Arthur JP Martin
Richard LM Synge. These 2 developed the concept of Partition Chromatography
Jean Baptiste Perrin of Sorbonne for developing equilibrium sedimentation in colloidal solutions
Theodore Svedberg: analytical ultracentrifugation. Awarded based on his work in disperse systems
Arne Tiselius. This led to a muchimproved method of electrophoretic analysis which he refined in subsequent years.
Migration of protein mols in an electrical field
Marie Curie who developed methods for the separation of radium from radioactive residues in sufficient quantities to
allow for its characterization and the careful study of its properties, therapeutic properties in particular.
2. a. Benzene = It is nonpolar. With it being a symmetrical molecule all its dipole movements are canceled out by a
equal and possible dipole movement on the other side of the molecular. LONDON FORCES which are very weak,
instantaneous forces between the molecules of a substance, caused be the momentary unequal distribution of the
electron clouds around the nucleus. (the unequal distribution of the electron clouds occurs because the electrons are
constantly moving, so the probability of them all being at random points within their energy levels, rather than
perfectly symmetrical around the nucleus, is very high.) However, because benzene is a relatively large molecule, as
compared with smaller hydrocarbons, it will have a slight dipole moment. This occurs because as the size of a
molecule increases (even in this case where it is nonpolar) there is more surface area over which induced dipoles (a
form of the London Dispersion forces) can occur.
b. Chlorobenzene = POLAR. It has one polar CCl bond (with partial negative charge on the Cl and partial positive
charge on the C)
This delocalisation is by no means complete, but it does have a significant effect on the properties of both the carbon
chlorine bond and the polarity of the molecule.
The delocalisation introduces some extra bonding between the carbon and the chlorine, making the bond stronger.
This has a major effect on the reactions of compounds like chlorobenzene.
There is also some movement of electrons away from the chlorine towards the ring. Chlorine is quite electronegative
and usually draws electrons in the carbonchlorine bond towards itself. In this case, this is offset to some extent by the
movement of electrons back towards the ring in the delocalisation. The molecule is less polar than you would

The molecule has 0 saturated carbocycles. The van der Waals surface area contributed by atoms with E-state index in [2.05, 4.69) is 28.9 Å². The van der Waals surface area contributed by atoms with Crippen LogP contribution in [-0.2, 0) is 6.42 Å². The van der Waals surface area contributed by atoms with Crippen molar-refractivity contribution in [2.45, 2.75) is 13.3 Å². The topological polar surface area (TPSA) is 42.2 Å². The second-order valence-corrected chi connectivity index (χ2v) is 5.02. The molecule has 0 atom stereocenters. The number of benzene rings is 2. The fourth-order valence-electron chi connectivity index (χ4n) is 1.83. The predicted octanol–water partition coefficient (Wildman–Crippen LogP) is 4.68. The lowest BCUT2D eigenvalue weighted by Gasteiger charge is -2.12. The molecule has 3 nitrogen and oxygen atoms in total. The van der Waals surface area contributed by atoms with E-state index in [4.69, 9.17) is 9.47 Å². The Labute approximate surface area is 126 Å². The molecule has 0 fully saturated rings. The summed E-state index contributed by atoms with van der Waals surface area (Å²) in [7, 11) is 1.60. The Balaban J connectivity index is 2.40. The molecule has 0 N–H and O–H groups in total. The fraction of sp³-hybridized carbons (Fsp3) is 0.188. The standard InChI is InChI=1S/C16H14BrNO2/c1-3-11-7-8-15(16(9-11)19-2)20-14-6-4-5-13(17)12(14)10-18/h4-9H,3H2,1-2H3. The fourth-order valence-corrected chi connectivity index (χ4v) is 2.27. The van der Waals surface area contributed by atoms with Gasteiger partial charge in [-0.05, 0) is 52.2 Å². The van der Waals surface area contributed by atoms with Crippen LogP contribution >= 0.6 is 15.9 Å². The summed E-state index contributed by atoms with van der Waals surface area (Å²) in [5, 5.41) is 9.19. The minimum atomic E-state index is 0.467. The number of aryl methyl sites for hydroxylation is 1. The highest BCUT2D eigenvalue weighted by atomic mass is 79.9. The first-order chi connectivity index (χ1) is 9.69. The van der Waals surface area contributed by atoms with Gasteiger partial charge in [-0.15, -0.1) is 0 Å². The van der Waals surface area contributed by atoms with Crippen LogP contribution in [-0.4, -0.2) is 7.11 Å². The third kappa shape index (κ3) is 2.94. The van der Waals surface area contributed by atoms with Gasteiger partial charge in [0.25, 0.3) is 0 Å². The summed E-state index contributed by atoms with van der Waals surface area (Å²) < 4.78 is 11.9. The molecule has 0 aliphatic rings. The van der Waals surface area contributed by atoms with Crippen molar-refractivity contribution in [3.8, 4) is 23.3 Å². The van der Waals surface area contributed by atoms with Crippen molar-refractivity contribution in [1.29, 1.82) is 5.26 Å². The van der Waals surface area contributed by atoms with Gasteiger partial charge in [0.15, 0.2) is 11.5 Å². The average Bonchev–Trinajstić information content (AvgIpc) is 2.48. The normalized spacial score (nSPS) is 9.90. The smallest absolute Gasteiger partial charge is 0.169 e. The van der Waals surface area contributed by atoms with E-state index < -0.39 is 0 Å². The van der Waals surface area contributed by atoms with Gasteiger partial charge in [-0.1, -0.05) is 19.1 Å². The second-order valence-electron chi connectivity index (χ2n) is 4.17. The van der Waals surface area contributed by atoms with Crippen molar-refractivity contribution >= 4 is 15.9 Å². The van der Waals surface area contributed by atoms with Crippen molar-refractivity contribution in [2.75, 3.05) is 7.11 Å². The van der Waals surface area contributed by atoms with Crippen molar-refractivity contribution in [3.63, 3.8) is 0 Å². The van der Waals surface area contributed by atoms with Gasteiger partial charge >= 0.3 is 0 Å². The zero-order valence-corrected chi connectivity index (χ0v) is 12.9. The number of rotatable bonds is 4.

otherwise have expected.
c. nBUTANE = nonpolar. London dispersion forces. • Alkanes are nonpolar molecules where the only
intermolecular force operating is the weakest possible, that is the instantaneous dipole induced dipole
intermolecular forces. These are sometimes called Londondispersion forces and occur between ALL
molecules, even single atoms of the noble gases. Van der Waals forces include all types of intermolecular forces
which are not due to an actual chemical bond BUT sometimes this name is used just to mean these instantaneous
dipole induced dipole dispersive forces (sorry but it can be confusing!).
The electronegativities are: C (2.5) and H (2.1) and produces a virtually nonpolar bond and any very small
effects will tend to cancel out e.g. HCH situations and so alkanes are the least polar organic molecules i.e.
as near nonpolar molecules you will get.
• These electrical attractive forces act between ANY atoms or molecules and is primarily a function of the number of
electrons in the molecule, though their spatial distribution can be significant.
• The larger the molecule, i.e. the greater the number of electrons in it, the more polarizable it is and so the
attractive force is greater.
• The force arises from the instantaneous and random asymmetry of the electron fields in the atomic
orbitals because of the random behaviour of electrons in the atomic or molecular orbitals.
• A transient δ+ in one molecule induces a transient δ in a neighbouring molecule, so causing a very weak
and transient electrical attraction.
d. Cyclohexane = nonpolar. It’s most likely due to the unsaturated double bond in cyclohexene. Cyclohexane, with no
unsaturations, is "flexible", and able to sit in the chair conformation you’ve seen in your classes. This chair
conformation is "stackable", e.g. the molecules are able to pack together fairly closely. This increases van der Waals
interactions. It is the stronger intermolecular forces that give cyclohexane its higher m.p. Conversely, the unsaturated
cyclohexene takes on a less "stackable" conformation due to decreased flexibility. This decreases the van der waals
interactions. In addition, the pi electron clouds of the double bonds repel each other fairly strongly, also decreasing
4. Anomer = A cyclic stereoisomer, such as a sugar, whose sole conformational difference involves the arrangement
of atoms or groups in the aldehyde or ketone group.
one of two stereoisomers (designated α or β) of the furanose or pyranose form of a sugar, e.g. αdglucose. αforms
have −OH group of the anomeric carbon below the plane of the furanose or pyranose ring.
Epimer = Epimers are monosaccharides that differ in chirality at only one carbon. In the straightchain format,
epimers will have H and OHsubstituents switched at one backbone carbon, but not at any others.
Anomers are special epimers; in cyclic forms of one single monosaccharide, anomers differ in chirality at the
anomeric (hemiacetal) carbon only. In the straightchain format, anomers will have the same configuation.